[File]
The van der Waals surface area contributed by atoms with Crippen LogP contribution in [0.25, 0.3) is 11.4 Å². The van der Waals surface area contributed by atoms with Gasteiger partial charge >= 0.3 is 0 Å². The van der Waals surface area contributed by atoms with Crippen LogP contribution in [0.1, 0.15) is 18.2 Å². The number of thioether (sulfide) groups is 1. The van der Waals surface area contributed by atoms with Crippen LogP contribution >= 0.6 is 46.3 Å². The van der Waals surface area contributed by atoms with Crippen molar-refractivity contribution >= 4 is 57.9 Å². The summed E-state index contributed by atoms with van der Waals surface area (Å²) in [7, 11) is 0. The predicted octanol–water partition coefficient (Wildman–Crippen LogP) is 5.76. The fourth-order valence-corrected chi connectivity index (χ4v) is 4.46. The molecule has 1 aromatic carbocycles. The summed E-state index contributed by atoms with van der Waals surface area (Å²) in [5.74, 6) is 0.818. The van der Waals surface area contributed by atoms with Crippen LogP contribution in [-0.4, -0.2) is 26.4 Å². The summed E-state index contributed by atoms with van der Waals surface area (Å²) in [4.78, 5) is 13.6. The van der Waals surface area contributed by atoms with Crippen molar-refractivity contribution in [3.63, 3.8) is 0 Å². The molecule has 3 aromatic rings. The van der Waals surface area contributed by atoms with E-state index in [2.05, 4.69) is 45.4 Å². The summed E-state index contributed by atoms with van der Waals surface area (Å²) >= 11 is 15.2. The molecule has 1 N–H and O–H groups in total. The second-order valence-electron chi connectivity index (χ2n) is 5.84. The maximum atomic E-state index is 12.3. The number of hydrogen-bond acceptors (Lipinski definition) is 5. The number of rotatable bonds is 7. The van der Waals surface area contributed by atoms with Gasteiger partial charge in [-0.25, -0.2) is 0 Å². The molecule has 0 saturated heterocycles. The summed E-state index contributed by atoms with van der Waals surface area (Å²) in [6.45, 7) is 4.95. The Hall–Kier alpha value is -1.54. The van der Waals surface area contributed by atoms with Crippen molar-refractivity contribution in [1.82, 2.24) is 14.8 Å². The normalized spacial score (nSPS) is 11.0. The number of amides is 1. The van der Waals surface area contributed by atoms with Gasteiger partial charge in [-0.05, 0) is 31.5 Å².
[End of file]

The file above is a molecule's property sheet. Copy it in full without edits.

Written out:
The van der Waals surface area contributed by atoms with Crippen LogP contribution in [0.25, 0.3) is 11.4 Å². The van der Waals surface area contributed by atoms with Gasteiger partial charge >= 0.3 is 0 Å². The van der Waals surface area contributed by atoms with Crippen LogP contribution in [0.1, 0.15) is 18.2 Å². The number of thioether (sulfide) groups is 1. The van der Waals surface area contributed by atoms with Crippen LogP contribution >= 0.6 is 46.3 Å². The van der Waals surface area contributed by atoms with Crippen molar-refractivity contribution >= 4 is 57.9 Å². The summed E-state index contributed by atoms with van der Waals surface area (Å²) in [7, 11) is 0. The predicted octanol–water partition coefficient (Wildman–Crippen LogP) is 5.76. The fourth-order valence-corrected chi connectivity index (χ4v) is 4.46. The molecule has 1 aromatic carbocycles. The summed E-state index contributed by atoms with van der Waals surface area (Å²) in [5.74, 6) is 0.818. The van der Waals surface area contributed by atoms with Crippen LogP contribution in [-0.4, -0.2) is 26.4 Å². The summed E-state index contributed by atoms with van der Waals surface area (Å²) in [4.78, 5) is 13.6. The van der Waals surface area contributed by atoms with Crippen molar-refractivity contribution in [3.63, 3.8) is 0 Å². The molecule has 3 aromatic rings. The van der Waals surface area contributed by atoms with E-state index in [2.05, 4.69) is 45.4 Å². The summed E-state index contributed by atoms with van der Waals surface area (Å²) >= 11 is 15.2. The molecule has 1 N–H and O–H groups in total. The second-order valence-electron chi connectivity index (χ2n) is 5.84. The maximum atomic E-state index is 12.3. The number of hydrogen-bond acceptors (Lipinski definition) is 5. The number of rotatable bonds is 7. The van der Waals surface area contributed by atoms with Gasteiger partial charge in [-0.25, -0.2) is 0 Å². The molecule has 0 saturated heterocycles. The summed E-state index contributed by atoms with van der Waals surface area (Å²) in [6.45, 7) is 4.95. The Hall–Kier alpha value is -1.54. The van der Waals surface area contributed by atoms with Crippen molar-refractivity contribution in [1.82, 2.24) is 14.8 Å². The normalized spacial score (nSPS) is 11.0. The number of amides is 1. The van der Waals surface area contributed by atoms with Gasteiger partial charge in [-0.05, 0) is 31.5 Å².